That is quite a family history to live up to. Our Admiral Hawkins of Buttville House went on to serve in several ships at The Cape of Good Hope, the East Indies, India and then The North Sea, then on to Cork in Ireland, Portugal and Martinique. He saw action at the mouth of the River Elbe and off the coast of Norway. This was all about the "War of the Sixth Coalition" one chapter of the larger period of Napoleonic Wars which saw countries all over Europe changing coalitions over a twelve year period. After a distinguished sea battle in Tromptsen Sound in Norway, the Admiral retired to leafy Dodbrooke.

“As a strong tide set the boats towards them, Lieutenant Hawkins determined to attack, notwithstanding their advantageous position; at nine the fire commenced on the boats and after a most sanguinary combat, they were carried, in that true and gallant style which far surpasses any comment of mine on its merits, or of the characters of the brave fellows employed. "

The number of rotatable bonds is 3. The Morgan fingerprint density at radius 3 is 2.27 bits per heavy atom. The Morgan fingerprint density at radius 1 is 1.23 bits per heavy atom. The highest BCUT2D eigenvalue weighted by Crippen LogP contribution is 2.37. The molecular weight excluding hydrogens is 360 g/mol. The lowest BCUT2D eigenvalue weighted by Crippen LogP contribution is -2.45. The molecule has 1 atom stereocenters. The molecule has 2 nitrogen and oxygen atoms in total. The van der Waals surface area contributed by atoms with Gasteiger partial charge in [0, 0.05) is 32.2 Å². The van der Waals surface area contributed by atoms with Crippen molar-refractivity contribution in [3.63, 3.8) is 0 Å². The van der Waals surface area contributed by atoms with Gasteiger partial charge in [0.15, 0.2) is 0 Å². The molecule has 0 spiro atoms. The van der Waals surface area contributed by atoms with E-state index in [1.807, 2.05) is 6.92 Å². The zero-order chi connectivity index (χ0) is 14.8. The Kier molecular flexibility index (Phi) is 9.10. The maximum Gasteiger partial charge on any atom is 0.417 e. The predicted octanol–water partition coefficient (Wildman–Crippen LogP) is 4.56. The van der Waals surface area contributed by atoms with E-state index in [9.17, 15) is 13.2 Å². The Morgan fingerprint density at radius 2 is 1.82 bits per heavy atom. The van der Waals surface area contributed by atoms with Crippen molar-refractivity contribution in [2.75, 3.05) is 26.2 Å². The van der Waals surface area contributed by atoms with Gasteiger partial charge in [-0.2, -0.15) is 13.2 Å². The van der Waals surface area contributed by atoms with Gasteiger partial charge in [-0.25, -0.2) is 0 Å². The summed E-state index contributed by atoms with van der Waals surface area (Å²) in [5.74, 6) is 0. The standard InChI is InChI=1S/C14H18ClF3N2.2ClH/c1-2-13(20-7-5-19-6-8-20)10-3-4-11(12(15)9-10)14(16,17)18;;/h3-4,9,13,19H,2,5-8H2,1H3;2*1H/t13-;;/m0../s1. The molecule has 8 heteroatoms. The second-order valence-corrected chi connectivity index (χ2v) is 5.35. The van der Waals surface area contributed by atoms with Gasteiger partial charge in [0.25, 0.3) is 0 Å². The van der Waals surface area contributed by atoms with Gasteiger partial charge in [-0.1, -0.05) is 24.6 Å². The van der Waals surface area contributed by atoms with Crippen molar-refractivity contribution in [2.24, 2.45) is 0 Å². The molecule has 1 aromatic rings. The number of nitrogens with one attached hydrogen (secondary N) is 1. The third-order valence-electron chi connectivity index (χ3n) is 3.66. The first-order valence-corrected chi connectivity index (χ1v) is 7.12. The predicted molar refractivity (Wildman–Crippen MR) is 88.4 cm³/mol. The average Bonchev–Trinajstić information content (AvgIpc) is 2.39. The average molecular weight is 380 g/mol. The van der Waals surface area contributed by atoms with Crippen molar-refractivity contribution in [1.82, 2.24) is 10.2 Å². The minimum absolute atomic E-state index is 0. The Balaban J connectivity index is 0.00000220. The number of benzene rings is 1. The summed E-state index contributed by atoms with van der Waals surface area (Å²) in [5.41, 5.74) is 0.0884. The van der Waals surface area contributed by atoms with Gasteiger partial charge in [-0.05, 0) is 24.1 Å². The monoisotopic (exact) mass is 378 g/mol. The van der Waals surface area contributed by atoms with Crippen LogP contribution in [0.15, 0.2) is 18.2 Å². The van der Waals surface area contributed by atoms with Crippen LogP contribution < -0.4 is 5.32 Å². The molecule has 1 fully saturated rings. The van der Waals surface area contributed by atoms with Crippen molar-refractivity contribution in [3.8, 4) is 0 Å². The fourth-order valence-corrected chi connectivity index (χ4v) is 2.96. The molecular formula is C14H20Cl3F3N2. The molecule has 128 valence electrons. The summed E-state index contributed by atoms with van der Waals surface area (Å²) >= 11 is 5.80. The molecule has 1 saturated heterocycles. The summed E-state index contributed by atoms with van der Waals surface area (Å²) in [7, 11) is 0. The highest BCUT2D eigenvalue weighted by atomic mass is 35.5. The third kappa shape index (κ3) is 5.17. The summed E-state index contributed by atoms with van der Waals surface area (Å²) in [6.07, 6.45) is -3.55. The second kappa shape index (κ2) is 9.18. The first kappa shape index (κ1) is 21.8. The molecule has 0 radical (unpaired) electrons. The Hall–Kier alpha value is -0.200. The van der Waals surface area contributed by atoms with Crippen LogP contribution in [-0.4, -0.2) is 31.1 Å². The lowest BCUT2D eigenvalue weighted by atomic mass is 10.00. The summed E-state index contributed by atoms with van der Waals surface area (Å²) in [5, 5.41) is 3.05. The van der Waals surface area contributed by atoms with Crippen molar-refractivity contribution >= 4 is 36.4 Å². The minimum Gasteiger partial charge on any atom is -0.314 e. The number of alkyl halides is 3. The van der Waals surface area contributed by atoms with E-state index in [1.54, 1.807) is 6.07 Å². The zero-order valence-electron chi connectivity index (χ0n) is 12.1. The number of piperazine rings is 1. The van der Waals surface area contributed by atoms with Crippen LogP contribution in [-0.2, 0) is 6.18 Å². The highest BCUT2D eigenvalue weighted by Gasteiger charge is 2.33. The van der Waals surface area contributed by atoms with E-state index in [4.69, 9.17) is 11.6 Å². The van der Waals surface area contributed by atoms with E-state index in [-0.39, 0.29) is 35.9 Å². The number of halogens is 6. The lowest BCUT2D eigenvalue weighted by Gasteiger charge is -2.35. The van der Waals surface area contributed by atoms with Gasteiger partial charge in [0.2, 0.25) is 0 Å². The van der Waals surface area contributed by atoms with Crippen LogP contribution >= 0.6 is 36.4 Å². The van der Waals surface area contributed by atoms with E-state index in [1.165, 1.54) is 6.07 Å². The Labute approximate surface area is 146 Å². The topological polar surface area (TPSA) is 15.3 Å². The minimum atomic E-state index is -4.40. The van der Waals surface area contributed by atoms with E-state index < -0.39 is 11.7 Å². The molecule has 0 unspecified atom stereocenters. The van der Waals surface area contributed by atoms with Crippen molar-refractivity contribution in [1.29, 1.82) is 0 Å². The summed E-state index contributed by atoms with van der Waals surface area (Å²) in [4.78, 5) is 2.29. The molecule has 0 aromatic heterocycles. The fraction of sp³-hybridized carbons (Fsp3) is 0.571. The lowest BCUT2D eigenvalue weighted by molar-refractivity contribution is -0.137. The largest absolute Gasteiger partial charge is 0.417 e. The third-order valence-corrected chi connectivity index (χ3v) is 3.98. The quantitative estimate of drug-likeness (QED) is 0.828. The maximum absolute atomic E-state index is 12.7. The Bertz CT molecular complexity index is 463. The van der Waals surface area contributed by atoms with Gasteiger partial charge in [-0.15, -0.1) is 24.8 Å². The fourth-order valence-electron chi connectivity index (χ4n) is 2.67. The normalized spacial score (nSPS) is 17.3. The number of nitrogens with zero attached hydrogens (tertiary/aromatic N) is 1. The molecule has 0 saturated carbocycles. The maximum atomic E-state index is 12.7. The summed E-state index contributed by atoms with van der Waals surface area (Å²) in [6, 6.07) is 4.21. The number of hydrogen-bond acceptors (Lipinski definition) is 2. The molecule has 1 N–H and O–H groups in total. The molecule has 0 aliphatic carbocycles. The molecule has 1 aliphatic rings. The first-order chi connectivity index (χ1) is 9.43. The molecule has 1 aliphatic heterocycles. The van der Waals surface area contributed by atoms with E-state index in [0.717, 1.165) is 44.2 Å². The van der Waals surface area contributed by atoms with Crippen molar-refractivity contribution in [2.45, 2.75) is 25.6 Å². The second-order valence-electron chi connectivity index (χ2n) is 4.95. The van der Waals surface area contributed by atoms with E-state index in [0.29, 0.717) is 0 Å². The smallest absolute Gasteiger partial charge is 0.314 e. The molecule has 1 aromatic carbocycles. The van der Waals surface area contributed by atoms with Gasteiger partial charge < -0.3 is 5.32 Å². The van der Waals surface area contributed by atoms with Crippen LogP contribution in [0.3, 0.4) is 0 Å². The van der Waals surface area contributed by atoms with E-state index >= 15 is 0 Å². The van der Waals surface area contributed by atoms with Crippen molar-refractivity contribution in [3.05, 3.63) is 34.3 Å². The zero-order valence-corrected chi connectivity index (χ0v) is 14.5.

Another great word, and very appropriate in this description of a battle.

Sanguinary - Involving or causing much bloodshed.

Sun (London) - Thursday 19 November 1857

DEATH OF REAR-ADMIRAL HAWKINS. Rear-Admiral Abraham Mills Hawkins, on the retired list C.D.E., died recently at Buttville, near Kingsbridge, aged 73. He was the second son of the late Richard Hawkins, Esq., of that place, and enumerates amongst his ancestors the celebrated Sir John Hawkins, who was knighted for the conspicuous part he had enacted as rear-admiral in the defeat of the Spanish Armada ;